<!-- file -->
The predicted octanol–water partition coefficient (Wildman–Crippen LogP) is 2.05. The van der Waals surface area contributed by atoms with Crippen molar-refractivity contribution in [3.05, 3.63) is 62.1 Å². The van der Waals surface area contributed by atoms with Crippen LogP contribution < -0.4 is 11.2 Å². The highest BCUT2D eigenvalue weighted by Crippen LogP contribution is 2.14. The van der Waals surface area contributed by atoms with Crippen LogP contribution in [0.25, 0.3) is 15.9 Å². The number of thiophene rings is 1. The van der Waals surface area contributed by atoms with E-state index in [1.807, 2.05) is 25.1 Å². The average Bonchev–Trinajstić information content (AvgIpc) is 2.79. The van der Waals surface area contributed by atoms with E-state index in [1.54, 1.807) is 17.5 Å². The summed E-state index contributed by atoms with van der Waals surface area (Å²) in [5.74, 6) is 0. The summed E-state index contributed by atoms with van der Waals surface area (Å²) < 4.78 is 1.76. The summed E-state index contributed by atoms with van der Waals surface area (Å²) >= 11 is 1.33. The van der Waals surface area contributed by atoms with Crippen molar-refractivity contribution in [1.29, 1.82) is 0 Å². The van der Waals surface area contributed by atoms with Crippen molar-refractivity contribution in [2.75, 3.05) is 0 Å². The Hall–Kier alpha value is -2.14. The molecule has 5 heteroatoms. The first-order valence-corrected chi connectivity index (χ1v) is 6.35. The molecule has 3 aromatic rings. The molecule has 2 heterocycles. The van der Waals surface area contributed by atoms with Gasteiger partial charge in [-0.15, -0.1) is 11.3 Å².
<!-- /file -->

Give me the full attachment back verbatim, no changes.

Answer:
The predicted octanol–water partition coefficient (Wildman–Crippen LogP) is 2.05. The van der Waals surface area contributed by atoms with Crippen molar-refractivity contribution in [3.05, 3.63) is 62.1 Å². The van der Waals surface area contributed by atoms with Crippen LogP contribution < -0.4 is 11.2 Å². The highest BCUT2D eigenvalue weighted by Crippen LogP contribution is 2.14. The van der Waals surface area contributed by atoms with Crippen LogP contribution in [0.25, 0.3) is 15.9 Å². The number of thiophene rings is 1. The van der Waals surface area contributed by atoms with E-state index in [1.807, 2.05) is 25.1 Å². The average Bonchev–Trinajstić information content (AvgIpc) is 2.79. The van der Waals surface area contributed by atoms with E-state index in [1.54, 1.807) is 17.5 Å². The summed E-state index contributed by atoms with van der Waals surface area (Å²) in [5.74, 6) is 0. The summed E-state index contributed by atoms with van der Waals surface area (Å²) < 4.78 is 1.76. The summed E-state index contributed by atoms with van der Waals surface area (Å²) >= 11 is 1.33. The van der Waals surface area contributed by atoms with Crippen molar-refractivity contribution in [1.29, 1.82) is 0 Å². The van der Waals surface area contributed by atoms with Crippen molar-refractivity contribution in [2.75, 3.05) is 0 Å². The Hall–Kier alpha value is -2.14. The molecule has 5 heteroatoms. The first-order valence-corrected chi connectivity index (χ1v) is 6.35. The molecule has 3 aromatic rings. The molecule has 2 heterocycles. The van der Waals surface area contributed by atoms with Gasteiger partial charge in [-0.15, -0.1) is 11.3 Å².